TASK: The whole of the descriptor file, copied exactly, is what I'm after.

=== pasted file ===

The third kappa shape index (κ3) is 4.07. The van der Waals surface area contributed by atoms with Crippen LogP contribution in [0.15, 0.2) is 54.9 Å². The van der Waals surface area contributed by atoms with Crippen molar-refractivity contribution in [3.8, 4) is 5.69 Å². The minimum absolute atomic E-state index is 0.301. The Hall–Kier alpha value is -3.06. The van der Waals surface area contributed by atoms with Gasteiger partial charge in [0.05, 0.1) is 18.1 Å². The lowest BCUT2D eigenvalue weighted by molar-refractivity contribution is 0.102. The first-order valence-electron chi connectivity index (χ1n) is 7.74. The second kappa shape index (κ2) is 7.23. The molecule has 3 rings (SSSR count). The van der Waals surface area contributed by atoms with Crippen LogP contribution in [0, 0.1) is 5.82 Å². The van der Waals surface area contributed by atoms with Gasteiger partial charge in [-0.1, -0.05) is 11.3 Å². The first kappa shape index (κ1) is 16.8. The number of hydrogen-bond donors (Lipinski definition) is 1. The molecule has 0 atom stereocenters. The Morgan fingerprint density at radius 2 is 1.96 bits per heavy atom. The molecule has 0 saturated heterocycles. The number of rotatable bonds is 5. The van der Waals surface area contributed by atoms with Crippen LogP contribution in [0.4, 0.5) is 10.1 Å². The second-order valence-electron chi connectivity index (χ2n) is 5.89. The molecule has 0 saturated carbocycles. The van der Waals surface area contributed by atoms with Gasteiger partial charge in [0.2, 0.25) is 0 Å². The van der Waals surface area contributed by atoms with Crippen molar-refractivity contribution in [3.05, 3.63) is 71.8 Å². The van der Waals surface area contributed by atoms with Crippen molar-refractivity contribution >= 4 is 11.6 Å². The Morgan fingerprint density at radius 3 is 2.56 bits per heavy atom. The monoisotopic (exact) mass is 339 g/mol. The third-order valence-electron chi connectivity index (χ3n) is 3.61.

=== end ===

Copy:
The third kappa shape index (κ3) is 4.07. The van der Waals surface area contributed by atoms with Crippen LogP contribution in [0.15, 0.2) is 54.9 Å². The van der Waals surface area contributed by atoms with Crippen molar-refractivity contribution in [3.8, 4) is 5.69 Å². The minimum absolute atomic E-state index is 0.301. The Hall–Kier alpha value is -3.06. The van der Waals surface area contributed by atoms with Gasteiger partial charge in [0.05, 0.1) is 18.1 Å². The lowest BCUT2D eigenvalue weighted by molar-refractivity contribution is 0.102. The first-order valence-electron chi connectivity index (χ1n) is 7.74. The second kappa shape index (κ2) is 7.23. The molecule has 3 rings (SSSR count). The van der Waals surface area contributed by atoms with Crippen LogP contribution in [0, 0.1) is 5.82 Å². The van der Waals surface area contributed by atoms with Gasteiger partial charge in [-0.1, -0.05) is 11.3 Å². The first kappa shape index (κ1) is 16.8. The number of hydrogen-bond donors (Lipinski definition) is 1. The molecule has 0 atom stereocenters. The Morgan fingerprint density at radius 2 is 1.96 bits per heavy atom. The molecule has 0 saturated heterocycles. The number of rotatable bonds is 5. The van der Waals surface area contributed by atoms with Crippen LogP contribution in [0.4, 0.5) is 10.1 Å². The second-order valence-electron chi connectivity index (χ2n) is 5.89. The molecule has 0 saturated carbocycles. The van der Waals surface area contributed by atoms with Gasteiger partial charge in [0.2, 0.25) is 0 Å². The van der Waals surface area contributed by atoms with Crippen molar-refractivity contribution in [3.05, 3.63) is 71.8 Å². The van der Waals surface area contributed by atoms with Crippen molar-refractivity contribution >= 4 is 11.6 Å². The Morgan fingerprint density at radius 3 is 2.56 bits per heavy atom. The monoisotopic (exact) mass is 339 g/mol. The third-order valence-electron chi connectivity index (χ3n) is 3.61.